(c) eviction of a non-minority tenant for having a minority spouse, roommate or guest;

(d) discouraging minority applicants by giving them inaccurate information or less information than is provided to non-minority applicants.

(e) using delaying tactics of any form in dealing with minority applicants;

(f) selective advertising;

(g) discriminating against brokers who solicit minority tenants for predominantly white buildings; and

(h) insisting that an apartment is unavailable if the prospect is a member of a minority or protected class.

The U.S. Department of Housing and Urban Development and various housing and civil rights groups test for compliance with federal and state fair housing laws to make sure that property owners and property managers follow the fair housing laws.  As part of these tests individuals of different races and different protected classes approach rental agents pretending to buy or rent residential space.  In addition, a non-minority individual who is not in a protected class also approaches the same property separately at approximately the same time and offers similar, but not identical, financial and personal details.  The courts accept the evidence provided by these testers to prove discriminatory behavior against minorities and members of the protected classes.  The practice of testing has been found to be legal.

A property management company can generate internal tests of fair housing compliance by hiring its own testers to visit the properties in its portfolio.   The information generated by this internal procedure is valuable in evaluating the company’s leasing program and the actions of its leasing agents.


Most residential and commercial tenants pay the rent on time and do not need special handling by the property manager.  However, the property manager needs an operations manual containing policies and procedures to deal with those tenants that do not pay their rent as stipulated in the lease.  There are two important points regarding rent revenue.  First, rents come from the occupied units, not from the vacant units.  Second, rents come from the tenants who pay for the space they occupy.  Rents do not come from all occupied space.

A good rent collection policy and procedures manual will contain clear and explicit statements regarding when, where, and how the tenants are to pay the rent and how to deal with tenants who become delinquent in their rent payments.

(a) WHEN THE RENT IS TO BE PAID – Most policy manuals state that the rent is due in full, in advance, on or before the first day of the occupancy period. In most residential situations rent is due in full and in advance on or before the first day of the month.  The policy manual should specify any grace period that may be allowed.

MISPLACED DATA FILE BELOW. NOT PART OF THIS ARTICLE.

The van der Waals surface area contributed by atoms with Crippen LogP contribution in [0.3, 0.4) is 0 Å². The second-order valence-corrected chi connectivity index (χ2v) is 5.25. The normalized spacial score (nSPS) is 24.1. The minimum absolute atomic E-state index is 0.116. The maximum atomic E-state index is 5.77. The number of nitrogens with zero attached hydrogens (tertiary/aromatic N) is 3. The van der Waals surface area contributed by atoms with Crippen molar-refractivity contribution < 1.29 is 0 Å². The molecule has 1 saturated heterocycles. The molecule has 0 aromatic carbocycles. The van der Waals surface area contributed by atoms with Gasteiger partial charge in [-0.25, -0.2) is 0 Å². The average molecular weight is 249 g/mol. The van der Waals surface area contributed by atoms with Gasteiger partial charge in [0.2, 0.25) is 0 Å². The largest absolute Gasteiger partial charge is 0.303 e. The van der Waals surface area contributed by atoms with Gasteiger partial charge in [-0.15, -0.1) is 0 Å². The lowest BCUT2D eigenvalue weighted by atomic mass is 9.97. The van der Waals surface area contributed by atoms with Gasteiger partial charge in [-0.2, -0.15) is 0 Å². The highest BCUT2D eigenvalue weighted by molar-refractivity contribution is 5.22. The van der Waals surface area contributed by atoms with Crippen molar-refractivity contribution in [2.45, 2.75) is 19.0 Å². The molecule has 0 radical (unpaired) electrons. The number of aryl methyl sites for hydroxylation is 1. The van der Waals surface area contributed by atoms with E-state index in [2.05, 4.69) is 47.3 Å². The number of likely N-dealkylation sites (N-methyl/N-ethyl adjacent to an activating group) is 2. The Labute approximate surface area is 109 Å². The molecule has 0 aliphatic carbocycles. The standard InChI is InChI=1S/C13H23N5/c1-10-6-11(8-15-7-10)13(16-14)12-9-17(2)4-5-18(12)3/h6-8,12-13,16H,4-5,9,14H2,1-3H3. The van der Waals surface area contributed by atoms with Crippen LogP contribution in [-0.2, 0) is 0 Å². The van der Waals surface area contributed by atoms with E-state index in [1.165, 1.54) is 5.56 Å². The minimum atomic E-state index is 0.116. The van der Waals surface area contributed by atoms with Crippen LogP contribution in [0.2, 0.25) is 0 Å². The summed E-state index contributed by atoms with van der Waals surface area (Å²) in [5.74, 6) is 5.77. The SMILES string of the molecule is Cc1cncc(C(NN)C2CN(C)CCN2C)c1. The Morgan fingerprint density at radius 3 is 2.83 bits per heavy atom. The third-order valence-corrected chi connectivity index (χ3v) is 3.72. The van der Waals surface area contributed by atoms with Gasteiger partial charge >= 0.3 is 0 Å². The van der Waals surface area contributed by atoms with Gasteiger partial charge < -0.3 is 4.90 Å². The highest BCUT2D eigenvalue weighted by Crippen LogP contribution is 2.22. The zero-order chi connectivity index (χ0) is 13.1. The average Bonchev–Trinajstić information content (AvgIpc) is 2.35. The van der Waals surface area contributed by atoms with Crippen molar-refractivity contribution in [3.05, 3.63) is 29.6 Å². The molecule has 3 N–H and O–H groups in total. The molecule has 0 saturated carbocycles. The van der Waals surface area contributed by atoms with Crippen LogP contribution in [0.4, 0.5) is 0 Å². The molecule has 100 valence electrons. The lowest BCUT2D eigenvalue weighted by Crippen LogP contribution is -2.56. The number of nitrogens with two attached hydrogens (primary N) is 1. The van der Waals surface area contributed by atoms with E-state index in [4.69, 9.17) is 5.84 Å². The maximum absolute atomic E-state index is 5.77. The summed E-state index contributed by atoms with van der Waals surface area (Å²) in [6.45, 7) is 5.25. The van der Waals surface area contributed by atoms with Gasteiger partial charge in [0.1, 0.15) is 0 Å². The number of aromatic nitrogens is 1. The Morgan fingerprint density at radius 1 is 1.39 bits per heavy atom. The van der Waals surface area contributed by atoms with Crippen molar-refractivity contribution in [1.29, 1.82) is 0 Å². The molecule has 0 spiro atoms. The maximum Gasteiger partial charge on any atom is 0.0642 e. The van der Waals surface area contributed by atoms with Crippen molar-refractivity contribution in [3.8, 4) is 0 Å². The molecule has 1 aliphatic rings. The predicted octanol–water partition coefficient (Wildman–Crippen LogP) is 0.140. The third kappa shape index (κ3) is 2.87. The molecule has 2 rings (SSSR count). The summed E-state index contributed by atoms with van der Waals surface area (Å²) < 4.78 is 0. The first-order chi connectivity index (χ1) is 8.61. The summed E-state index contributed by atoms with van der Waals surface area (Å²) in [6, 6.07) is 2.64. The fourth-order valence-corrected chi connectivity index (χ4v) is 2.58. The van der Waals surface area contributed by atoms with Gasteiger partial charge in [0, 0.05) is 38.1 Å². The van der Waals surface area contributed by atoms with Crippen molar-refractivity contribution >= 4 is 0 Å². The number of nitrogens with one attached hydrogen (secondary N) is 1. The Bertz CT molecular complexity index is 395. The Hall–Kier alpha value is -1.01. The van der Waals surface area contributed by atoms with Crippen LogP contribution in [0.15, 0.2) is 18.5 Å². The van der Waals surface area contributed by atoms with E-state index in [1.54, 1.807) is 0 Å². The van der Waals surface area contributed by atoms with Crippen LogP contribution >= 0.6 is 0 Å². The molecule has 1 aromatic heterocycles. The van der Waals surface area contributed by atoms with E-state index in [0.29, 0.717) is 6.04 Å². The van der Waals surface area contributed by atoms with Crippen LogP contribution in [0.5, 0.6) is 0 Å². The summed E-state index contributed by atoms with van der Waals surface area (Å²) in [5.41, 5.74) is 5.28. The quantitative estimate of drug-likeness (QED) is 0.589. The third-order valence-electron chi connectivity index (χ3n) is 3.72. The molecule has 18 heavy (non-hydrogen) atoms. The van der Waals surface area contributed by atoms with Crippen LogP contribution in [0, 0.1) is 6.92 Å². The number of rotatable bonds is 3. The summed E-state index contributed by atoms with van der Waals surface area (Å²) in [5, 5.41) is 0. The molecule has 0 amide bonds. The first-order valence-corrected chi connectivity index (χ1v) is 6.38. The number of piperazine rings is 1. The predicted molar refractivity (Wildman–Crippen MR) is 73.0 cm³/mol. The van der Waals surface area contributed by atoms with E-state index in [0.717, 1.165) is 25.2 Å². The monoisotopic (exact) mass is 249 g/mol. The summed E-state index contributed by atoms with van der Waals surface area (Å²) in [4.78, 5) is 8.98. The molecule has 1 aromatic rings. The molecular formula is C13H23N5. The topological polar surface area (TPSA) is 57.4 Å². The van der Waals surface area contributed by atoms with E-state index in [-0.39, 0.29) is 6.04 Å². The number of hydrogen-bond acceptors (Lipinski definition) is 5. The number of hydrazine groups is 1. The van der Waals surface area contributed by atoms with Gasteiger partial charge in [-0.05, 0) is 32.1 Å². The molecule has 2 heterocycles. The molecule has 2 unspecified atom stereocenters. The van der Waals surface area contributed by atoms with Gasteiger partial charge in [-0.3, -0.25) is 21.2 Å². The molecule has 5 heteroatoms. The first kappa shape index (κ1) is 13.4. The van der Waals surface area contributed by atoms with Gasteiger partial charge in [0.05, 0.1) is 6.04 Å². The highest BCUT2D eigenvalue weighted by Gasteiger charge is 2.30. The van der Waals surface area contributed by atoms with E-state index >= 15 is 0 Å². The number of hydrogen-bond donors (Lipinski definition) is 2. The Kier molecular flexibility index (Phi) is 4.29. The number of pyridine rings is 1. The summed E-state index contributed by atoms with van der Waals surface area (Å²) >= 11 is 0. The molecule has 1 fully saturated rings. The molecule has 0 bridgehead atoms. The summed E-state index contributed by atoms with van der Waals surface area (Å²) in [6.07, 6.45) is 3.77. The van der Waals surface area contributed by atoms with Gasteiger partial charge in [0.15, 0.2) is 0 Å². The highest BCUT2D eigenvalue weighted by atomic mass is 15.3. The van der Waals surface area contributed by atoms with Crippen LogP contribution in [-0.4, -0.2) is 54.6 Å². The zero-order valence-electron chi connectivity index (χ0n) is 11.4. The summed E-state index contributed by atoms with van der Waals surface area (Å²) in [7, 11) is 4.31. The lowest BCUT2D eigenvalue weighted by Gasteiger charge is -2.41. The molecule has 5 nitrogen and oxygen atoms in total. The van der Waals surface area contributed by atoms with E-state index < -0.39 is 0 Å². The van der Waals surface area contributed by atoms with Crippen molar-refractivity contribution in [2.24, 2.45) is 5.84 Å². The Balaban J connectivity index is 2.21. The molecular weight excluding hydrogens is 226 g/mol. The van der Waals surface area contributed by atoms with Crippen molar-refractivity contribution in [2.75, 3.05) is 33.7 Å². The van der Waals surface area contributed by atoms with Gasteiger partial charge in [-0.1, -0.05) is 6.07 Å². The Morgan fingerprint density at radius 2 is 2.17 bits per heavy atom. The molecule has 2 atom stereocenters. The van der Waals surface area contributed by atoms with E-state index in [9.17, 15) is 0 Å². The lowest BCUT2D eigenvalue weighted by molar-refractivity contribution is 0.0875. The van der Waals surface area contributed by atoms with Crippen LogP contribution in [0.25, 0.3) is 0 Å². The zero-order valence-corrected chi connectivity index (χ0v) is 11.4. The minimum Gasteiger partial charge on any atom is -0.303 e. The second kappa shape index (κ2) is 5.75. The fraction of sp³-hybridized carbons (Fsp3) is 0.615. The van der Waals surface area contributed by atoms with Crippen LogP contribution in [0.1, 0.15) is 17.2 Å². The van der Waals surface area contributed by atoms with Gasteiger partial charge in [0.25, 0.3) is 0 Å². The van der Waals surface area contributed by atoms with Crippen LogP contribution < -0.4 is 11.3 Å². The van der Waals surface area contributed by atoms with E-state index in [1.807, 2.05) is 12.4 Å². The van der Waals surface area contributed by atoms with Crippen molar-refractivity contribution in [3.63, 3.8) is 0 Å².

If special circumstances exist, the rent may be due on any day of the month such as the 15th of the month.  The policy manual should identify the circumstances and procedures that allow this due date.  For example, the tenant takes occupancy on the fifteenth and wants to schedule the rent payments to coincide with his or her pay period that occurs on the first and the fifteenth of the month.

(b) WHERE THE RENT IS TO BE PAID – The rent collection policy will clearly state whether the tenant pays the rent personally or by mail to the on-site property manager or send it to the administrative offices of the property management firm.  Some property management firms require tenants to place the rent payment in a lockbox at a specified commercial bank.  Regardless of the procedure required by the property management company, it is imperative that the tenant have a clear understanding of the procedure.

(c) HOW THE RENT IS TO BE PAID – Tenants may offer to pay rents in cash, personal check, certified check or money order.  The property manager needs to have a consistent policy regarding the form in which he or she will accept rent.  If the property management company wants the tenants to pay the on-site property manager, the property management company may institute a prohibition against cash payments of the rent.  This decision might result from a concern about the potential for robbery or employee theft.  If the on-site management staff accepts personal checks as payment of rent, then the rent collection policy must address the issue of checks returned for “Not Sufficient Funds.”  Most property management companies impose a service charge on the tenant who submits an “NSF” check to cover both the charges from the bank for handling the “NSF” check as well as the additional administrative costs incurred by the property management company.  The rent collection policy needs to explain all of the details and the specific charges.